• We call our churches to take an active commitment in defense of the common house as this is a constitutive element of being Christian. We alert the Church hierarchy on the cooptation mechanisms that companies and some governments are implementing. We see hope in the attitude of many bishops, priests, pastors and lay people who hear the cries of the victims in their territories and we celebrate their commitment to life.
  • We salute the Colombian people in their efforts to achieve peace and put an end to the long period of internal war that they suffered. Peace is the way to continue building a fairer, more equitable Colombia that is also more in harmony with Mother Nature.
From the ecumenical spirit that animates us, our Churches and Mining Network reaffirms its commitment to continue supporting small communities that are displaced and overthrown in their most basic rights. Experience shows us that nowhere in the world is mining an alternative for development, neither comprehensive nor sustainable for our peoples.
Bogotá, 4th of September 2016
  • Red Iglesias and Mining
  • Dario P. Giuliano Bossi, Comboni Missionaries, Justiça nos Trilhos network, Brazil
  • Claudia Andrea Huircan, Claretians from the province of San José del Sur, Argentina
  • Rodrigo de Castro Amédée Péret, Franciscans International, Brazil
  • Rosa del Valle Araoz de Machado, Sumai Kausay Collective, Catamarca-Argentina
  • Dom André de Witte, Bishop of Ruy Barbosa, Comição Pastoral da Terra – CNBB, Brazil
  • Birgit Weiler, Theologian from Antonio Ruiz de Montoya University, Peru
  • Monsignor Juan Carlos Barreto, Bishop of Quibdo, Colombia
  • Apolinar Flores Tococari, Centre for Ecology and Andean, Bolivia
  • Victor Manuel Hirsch, Vivat International, Argentina
  • Viviana del Carmen Vaca, National Team of Indigenous Pastoral -ENDEPA, Argentina
  • Stefan Reinhold, CIDSE, Belgium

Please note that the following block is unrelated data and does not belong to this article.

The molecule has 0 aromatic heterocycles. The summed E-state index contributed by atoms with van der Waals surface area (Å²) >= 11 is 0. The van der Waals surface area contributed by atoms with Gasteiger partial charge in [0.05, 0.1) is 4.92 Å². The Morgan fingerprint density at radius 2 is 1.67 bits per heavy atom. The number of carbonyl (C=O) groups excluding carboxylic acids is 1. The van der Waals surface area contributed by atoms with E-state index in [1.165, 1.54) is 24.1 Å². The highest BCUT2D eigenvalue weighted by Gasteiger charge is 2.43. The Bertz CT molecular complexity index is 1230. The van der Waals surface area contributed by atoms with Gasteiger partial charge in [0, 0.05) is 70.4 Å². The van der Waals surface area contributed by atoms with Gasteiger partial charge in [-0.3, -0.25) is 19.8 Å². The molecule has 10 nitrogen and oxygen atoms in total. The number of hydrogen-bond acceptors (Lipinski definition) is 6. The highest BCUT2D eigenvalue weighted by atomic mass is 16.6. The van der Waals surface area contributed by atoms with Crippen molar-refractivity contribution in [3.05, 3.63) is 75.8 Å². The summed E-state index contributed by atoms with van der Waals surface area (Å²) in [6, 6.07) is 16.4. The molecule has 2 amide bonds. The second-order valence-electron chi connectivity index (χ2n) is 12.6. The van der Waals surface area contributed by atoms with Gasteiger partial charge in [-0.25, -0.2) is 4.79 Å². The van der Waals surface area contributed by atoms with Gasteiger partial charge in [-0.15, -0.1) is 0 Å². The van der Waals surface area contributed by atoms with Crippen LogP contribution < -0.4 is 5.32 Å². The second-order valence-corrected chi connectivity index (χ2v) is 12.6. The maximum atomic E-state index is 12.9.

• Moema Marques De Miranda, Inter Franciscan Service of Justice, Peace and Ecology, Brazil
  • Fr. Nelson José Barrientos Chodiman, Diocese of Copiapo, Alto del Carmen, Chile
  • Igor Guilherme Pereira Bastos, Global Catholic Climate Movement, Brazil
  • Sandra del Carmen Ferrero, EDIPA, Sisters of Mercy, Argentina
  • Alessandro Gallazzi, Theologian, Advisor to the Pastoral de la Tierra, Brazil
  • Susanne Friess, Misereor, Germany
  • Patrícia Generoso Thomaz Guerra, Coletivo REAJA, Conceição do Mato Dentro, MG-Brasil
  • Maria Angely Robles Carvajal, Presbyterian Church, Chile
  • César Eduardo Correa Valenzuela, Columban Missionary Society, Chile
  • Fr. Henry Ramírez Soler cmf, Claretian Missionaries, Colombia
  • Carmen Amaya Alicia Rodriguez, Inter Ecclesial Commission of Justice and Peace, Colombia
  • Father Jesús Alberto Franco Giraldo, Inter Ecclesial Commission of Justice and Peace, Colombia
  • Milton Fernando López Ruiz, Fastenopfer, Colombia
  • Martha Inés Romero Medina, Pax Christi International, Colombia
  • Augusto César Padilla Ormeño, OCMAL (Observatory of Mining Conflicts in Latin America), Chile
  • Alírio Caceres, AMERINDIA, Colombia
  • Mauricio Lopez, REPAM (Pan-Amazonian Ecclesial Network), Ecuador
  • P. Gregory Kennedy S.J. CLAR – CRC, Colombia
  • Milton Mejia Camargo Mariano, CLAI, Ecuador
  • Pedro Sanchez, SIGNIS LAC, Ecuador
  • Vidalina Morales Gamez, Association of social economic development, El Salvador
  • Scott Wright, Interfaith Working Group on the Extractive Industries, USA
  • Carlos Alarcon Novoa, Organization for Human Rights of the Archbishopric of Guatemala
  • Cesar Augusto Espinoza Muñoz, Claretian Missionaries, Honduras
  • Pedro Landa Palma, Equipo de Reflexión, Investigación y Comunicación – ERIC, Honduras
  • Lupo Canterac Troya, Red Regional Agua, Desarrollo y Democracia, Piura-Perú
  • Pablo Arturo Sanchez de Francesch, GRUFIDES, Peru
  • Jahncke Rodolfo Javier Benavente, Red MUQUI, Peru
  • Esther Dorothea Winkler, Fastenopher, Switzerland

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Related information:

Churches and Mining NetworkColombiaLaudato Si